Kinship and Human Thought

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Science  25 May 2012:
Vol. 336, Issue 6084, pp. 988-989
DOI: 10.1126/science.1222691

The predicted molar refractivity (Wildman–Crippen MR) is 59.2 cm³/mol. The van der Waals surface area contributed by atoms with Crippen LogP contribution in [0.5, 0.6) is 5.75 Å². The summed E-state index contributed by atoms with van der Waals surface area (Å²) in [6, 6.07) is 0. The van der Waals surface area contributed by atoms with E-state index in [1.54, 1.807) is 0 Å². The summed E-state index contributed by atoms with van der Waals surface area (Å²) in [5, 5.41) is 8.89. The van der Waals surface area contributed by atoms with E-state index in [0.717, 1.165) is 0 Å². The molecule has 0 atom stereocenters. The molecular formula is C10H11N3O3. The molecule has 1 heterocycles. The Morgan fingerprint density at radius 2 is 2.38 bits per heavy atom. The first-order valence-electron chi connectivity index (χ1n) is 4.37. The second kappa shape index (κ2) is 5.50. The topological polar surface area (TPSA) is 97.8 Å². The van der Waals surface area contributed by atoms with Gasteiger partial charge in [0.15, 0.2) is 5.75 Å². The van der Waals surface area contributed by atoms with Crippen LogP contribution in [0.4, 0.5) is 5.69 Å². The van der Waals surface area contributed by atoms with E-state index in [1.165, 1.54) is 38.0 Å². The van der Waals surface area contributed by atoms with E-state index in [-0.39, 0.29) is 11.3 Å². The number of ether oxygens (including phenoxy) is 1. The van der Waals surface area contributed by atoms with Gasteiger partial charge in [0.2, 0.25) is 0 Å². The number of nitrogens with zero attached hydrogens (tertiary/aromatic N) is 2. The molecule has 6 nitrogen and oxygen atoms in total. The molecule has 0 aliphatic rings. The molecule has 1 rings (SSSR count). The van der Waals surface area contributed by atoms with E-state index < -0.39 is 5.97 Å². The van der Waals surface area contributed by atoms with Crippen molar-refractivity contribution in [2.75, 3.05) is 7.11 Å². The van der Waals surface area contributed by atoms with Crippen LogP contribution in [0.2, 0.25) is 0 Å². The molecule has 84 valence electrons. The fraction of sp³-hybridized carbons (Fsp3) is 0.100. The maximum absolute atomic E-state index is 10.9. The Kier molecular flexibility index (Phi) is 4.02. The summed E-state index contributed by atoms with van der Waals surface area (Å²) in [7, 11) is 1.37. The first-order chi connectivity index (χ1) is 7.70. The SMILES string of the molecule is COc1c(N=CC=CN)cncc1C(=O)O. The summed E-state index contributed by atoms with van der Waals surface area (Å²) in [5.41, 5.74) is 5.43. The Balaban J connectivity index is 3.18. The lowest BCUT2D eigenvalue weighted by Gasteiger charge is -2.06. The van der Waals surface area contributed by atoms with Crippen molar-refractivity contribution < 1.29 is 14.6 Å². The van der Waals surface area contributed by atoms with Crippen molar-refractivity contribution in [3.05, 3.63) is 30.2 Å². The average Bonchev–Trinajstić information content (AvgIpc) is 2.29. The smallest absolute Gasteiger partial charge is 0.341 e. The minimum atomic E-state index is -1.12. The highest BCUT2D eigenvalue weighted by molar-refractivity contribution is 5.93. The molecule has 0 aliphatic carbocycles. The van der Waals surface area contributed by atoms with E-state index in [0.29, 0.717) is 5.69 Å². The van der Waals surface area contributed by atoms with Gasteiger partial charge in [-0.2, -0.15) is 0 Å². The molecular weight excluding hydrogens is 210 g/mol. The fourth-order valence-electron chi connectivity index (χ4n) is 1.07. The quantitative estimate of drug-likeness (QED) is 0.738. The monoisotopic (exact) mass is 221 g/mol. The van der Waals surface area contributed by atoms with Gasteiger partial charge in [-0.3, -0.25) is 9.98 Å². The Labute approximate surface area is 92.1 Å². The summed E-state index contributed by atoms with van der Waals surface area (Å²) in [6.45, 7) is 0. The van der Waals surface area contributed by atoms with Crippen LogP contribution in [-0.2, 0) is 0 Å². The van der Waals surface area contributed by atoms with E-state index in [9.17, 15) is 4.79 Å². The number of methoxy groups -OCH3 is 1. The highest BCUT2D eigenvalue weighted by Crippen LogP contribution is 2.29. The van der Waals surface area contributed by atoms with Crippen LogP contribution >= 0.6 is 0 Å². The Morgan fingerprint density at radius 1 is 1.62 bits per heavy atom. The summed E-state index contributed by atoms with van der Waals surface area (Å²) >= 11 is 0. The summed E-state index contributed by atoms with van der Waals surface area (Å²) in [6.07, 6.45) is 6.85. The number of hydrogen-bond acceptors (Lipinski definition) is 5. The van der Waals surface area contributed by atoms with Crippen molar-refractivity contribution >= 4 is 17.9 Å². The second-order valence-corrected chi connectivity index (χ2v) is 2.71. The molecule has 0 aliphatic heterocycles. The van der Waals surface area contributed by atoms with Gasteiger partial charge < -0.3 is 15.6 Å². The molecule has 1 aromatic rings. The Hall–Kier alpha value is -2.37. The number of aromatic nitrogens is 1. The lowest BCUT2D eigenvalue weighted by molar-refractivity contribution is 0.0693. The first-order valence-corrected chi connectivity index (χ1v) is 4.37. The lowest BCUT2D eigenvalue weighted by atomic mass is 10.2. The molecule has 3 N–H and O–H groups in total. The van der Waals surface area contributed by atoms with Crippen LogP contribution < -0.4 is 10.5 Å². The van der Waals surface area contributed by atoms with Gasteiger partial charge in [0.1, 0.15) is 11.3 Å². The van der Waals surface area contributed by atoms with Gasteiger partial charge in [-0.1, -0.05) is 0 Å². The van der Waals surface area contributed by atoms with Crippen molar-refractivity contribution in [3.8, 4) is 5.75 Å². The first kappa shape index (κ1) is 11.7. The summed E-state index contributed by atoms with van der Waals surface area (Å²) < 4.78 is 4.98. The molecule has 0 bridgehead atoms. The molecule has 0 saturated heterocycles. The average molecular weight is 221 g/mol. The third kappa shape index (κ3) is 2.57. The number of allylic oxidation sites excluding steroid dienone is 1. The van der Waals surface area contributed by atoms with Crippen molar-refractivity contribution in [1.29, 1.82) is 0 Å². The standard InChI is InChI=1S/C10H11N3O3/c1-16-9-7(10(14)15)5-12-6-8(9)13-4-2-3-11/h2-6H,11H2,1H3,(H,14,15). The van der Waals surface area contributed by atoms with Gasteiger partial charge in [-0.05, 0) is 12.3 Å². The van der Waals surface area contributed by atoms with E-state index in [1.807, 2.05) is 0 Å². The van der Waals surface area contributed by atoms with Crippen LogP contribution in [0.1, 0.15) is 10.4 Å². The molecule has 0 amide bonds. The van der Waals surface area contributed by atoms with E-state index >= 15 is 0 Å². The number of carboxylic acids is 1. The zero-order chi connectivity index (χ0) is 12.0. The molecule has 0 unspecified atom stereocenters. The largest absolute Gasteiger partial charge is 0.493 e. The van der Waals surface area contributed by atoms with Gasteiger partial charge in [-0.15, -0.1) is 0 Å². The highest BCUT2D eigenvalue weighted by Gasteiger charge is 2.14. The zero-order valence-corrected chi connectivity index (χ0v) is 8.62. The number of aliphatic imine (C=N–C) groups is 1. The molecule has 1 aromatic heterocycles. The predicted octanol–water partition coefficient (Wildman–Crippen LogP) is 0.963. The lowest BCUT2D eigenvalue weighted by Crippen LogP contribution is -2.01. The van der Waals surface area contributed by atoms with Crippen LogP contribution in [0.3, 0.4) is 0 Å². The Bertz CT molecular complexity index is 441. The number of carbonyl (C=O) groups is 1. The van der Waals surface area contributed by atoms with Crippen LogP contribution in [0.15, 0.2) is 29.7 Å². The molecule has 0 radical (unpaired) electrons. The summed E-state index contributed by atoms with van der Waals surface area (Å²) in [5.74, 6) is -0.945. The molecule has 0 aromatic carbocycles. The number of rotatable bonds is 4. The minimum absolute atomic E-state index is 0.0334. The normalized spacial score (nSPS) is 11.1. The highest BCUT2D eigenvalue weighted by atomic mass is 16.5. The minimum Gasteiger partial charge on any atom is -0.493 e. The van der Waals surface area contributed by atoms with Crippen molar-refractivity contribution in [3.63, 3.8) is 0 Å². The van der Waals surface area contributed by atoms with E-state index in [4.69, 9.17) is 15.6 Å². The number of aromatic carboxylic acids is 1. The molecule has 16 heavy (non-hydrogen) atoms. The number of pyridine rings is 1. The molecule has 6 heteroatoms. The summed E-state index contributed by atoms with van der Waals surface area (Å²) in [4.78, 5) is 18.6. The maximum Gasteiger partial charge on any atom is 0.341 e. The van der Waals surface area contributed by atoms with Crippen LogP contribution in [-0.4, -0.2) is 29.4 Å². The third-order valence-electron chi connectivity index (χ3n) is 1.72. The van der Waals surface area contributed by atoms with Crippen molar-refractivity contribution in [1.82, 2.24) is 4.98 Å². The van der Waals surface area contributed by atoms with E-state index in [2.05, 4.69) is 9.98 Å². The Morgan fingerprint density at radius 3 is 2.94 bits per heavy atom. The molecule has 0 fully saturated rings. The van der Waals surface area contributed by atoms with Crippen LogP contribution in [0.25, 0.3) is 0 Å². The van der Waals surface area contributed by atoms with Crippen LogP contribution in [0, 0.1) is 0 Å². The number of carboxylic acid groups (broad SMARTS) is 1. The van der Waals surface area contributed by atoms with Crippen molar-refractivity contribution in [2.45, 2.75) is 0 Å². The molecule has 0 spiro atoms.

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In 1860, Lewis Henry Morgan heard an Iowa man on a Nebraska reservation describe a small boy as “uncle.” Fascinated, he embarked on lifelong research into the kinship systems of the world's cultures, which culminated in a typology of kin categories (see the figure, panel A) (1, 2). Work on kinship categories flourished for a hundred years, but then became unfashionable. Yet, kinship is crucial to the transmission of human genes, culture, mores, and assets. Recent studies have begun to reinvigorate the study of kinship categories (3, 4). On page 1049 of this issue, Kemp and Regier (5) explore the relation between observed kinship systems and all possible such systems (the potential “design space”). They suggest that actual kinship systems optimize both ease of conception and communicative import. On page 998 in this issue, Frank and Goodman (6) provide an experimentally grounded characterization of communicative optimization.